Director : Joel Edgerton
Writer : Joel Edgerton
With an already well-established Australian career, Joel Edgerton dodged the stink of the Star Wars reboots and converted his small but significant role into a Hollywood career. But as the writer, director and star of The Gift, he has shown that his ambition exceeds supporting roles in big budget features, and he has proven that he is capable of achieving it.
The Gift has a tight and filmable script that keeps the tension high, but the cost low. Dead fish floating in a pond are much cheaper than car chases and the $59M return on the $5M investment confirms Edgerton’s film-making savvy.
The Gift is basically a three hander, starting with Simon (Jason Bateman) and wife Robyn (Rebecca Hall) settling into their idyllic new house in LA. Their new house is almost the fourth main character, with massive windows uncovered by curtains, creating a feeling of openness and exposure that may allow in more than just the afternoon Californian light. While shopping for cushions and throw rugs, they run into Gordo (Joel Edgerton), an old school mate that Simon doesn’t recognise and only barely remembers. What should be just a quick ‘stop and chat’ turns into a fledgling friendship as their paths continue to cross.
Jason Bateman is seemingly everywhere and he is perfectly cast here. As a perennial nice guy, we are inclined to overlook the initial hints at a darker side to his character that might create more suspicion with another actor. Robyn is established as the warm heart of the story, but when questions about her behavior in Chicago are raised, we aren’t sure about her either. Gordo is the agent of change, introduced to upset the already delicate balance of Simon and Robyn’s marriage.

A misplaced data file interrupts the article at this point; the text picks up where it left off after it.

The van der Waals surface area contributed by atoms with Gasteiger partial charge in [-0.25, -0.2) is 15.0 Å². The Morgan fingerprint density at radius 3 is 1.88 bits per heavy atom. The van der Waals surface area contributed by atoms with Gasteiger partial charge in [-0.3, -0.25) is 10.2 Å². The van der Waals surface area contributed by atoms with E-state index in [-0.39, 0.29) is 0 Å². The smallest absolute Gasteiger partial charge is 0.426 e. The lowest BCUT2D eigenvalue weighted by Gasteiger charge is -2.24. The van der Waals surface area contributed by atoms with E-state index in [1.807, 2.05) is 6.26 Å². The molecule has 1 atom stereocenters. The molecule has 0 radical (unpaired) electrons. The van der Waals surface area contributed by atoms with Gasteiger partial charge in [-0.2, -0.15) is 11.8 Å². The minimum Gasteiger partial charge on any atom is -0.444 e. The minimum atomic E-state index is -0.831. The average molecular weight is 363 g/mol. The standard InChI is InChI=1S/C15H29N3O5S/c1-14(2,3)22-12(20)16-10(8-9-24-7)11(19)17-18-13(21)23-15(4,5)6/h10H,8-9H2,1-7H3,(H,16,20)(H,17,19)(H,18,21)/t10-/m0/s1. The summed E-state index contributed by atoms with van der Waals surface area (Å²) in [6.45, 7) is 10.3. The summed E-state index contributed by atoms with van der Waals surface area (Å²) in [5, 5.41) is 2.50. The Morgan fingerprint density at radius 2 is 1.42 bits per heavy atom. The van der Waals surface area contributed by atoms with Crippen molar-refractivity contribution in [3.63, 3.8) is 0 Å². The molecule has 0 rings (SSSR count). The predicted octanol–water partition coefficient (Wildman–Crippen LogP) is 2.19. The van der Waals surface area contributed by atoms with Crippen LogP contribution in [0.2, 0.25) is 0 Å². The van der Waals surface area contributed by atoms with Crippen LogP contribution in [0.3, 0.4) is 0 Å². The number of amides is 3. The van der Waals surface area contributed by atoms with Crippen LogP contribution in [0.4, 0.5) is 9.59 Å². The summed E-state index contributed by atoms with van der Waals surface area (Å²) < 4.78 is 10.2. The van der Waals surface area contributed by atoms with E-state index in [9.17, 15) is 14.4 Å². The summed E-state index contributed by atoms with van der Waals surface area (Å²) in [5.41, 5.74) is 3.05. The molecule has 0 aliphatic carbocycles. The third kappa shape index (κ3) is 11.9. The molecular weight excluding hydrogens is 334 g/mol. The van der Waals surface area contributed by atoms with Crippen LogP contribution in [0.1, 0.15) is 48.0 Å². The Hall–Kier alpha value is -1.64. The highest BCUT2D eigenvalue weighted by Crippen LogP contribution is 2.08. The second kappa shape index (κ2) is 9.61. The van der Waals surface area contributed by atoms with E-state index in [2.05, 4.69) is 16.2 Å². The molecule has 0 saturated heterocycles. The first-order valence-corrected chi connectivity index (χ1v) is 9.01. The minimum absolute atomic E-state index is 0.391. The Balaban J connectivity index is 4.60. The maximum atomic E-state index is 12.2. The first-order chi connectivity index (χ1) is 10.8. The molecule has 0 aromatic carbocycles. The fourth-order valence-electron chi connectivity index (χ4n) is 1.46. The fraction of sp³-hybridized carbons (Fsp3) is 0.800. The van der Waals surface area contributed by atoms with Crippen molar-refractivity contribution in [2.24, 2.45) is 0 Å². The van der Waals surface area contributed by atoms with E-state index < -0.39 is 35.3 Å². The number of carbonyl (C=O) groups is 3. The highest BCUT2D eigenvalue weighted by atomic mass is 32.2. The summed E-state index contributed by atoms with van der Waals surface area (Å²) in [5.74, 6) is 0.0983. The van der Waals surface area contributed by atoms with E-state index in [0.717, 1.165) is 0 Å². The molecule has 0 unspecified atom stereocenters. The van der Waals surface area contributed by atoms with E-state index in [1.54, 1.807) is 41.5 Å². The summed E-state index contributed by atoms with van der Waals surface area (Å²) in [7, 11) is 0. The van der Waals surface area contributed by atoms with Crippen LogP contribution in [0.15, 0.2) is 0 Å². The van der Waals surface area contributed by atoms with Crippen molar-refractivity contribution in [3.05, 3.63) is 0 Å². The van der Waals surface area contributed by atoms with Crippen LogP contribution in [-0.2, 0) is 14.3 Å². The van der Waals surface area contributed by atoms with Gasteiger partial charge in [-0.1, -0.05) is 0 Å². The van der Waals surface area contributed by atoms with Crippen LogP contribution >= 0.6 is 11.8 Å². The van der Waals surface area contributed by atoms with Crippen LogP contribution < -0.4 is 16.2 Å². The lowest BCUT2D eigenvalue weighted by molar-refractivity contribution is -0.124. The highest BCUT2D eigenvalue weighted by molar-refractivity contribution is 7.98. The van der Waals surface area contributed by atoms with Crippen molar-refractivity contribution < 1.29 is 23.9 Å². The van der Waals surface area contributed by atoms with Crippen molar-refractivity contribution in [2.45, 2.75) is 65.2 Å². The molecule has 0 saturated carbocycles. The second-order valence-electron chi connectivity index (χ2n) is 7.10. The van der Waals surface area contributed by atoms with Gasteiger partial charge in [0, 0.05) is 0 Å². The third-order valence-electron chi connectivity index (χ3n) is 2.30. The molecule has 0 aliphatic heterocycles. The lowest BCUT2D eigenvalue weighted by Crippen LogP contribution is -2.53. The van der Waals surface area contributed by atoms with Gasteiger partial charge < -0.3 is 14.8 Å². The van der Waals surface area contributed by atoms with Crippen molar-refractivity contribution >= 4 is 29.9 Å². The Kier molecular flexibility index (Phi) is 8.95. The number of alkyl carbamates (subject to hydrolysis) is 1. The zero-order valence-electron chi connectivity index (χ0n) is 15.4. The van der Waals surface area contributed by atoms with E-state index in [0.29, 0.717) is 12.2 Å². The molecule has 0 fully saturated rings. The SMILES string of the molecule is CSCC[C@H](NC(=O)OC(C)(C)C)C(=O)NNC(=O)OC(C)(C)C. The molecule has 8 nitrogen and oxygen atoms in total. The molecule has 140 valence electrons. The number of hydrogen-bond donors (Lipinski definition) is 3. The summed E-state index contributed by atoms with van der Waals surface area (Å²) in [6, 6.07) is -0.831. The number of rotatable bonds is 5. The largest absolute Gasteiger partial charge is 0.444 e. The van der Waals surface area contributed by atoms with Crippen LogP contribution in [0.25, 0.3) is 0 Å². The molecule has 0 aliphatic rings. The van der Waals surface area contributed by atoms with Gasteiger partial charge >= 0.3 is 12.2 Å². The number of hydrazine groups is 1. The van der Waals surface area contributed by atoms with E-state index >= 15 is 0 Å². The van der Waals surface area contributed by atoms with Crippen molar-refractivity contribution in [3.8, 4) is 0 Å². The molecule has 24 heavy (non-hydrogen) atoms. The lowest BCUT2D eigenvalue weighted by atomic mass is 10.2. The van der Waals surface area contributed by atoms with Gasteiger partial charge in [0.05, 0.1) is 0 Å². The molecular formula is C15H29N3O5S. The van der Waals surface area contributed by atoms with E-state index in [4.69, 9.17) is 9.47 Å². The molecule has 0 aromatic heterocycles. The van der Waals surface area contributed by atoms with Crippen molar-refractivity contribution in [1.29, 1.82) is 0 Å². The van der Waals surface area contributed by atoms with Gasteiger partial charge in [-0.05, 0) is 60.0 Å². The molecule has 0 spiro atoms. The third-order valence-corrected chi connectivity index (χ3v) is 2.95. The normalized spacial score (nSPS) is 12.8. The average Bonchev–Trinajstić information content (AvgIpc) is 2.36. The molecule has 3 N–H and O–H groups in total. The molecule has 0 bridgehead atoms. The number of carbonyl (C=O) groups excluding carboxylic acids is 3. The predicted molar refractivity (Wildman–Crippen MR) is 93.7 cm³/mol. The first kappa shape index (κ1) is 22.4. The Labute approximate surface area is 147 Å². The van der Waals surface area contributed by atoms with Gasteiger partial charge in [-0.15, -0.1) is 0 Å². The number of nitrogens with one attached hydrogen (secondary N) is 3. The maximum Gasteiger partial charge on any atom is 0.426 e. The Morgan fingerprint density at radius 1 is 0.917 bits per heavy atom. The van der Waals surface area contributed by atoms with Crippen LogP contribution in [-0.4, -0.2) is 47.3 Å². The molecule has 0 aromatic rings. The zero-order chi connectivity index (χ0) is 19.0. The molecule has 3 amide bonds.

Edgerton reportedly dyed his hair to give Gordo a disconcerting look and with the goatee and his choice of tone, he puts out a very Dennis Hopper vibe, which is confirmed as intentional with the double Apocalypse Now reference. Given how many hats he wore on set, he gave a highly nuanced performance. Our view of his character had to shift between compassion, confusion and a vague underlying feeling of menace, often within the same scene.
Treading a similar path to Cape Fear, The Gift presents societal norms and then slams them up against a moral code that was developed out of some long forgotten suffering. Gordo’s apparent quest has the same nobility of purpose that drove DeNiro’s Max Cady, and inspires seemingly abhorrent behavior that is only a consequence of that perceived higher purpose.
The Gift successfully generates sympathy for all three characters and at the same time encourages you to judge them . It keeps you guessing as it navigates the various red herrings and dead ends that define the genre, and it’s entertaining throughout. Once the dust settles and the true nature of the characters and their intentions are revealed, its wraps up perfectly with an ending that is as shocking as it is perfect.
A Must See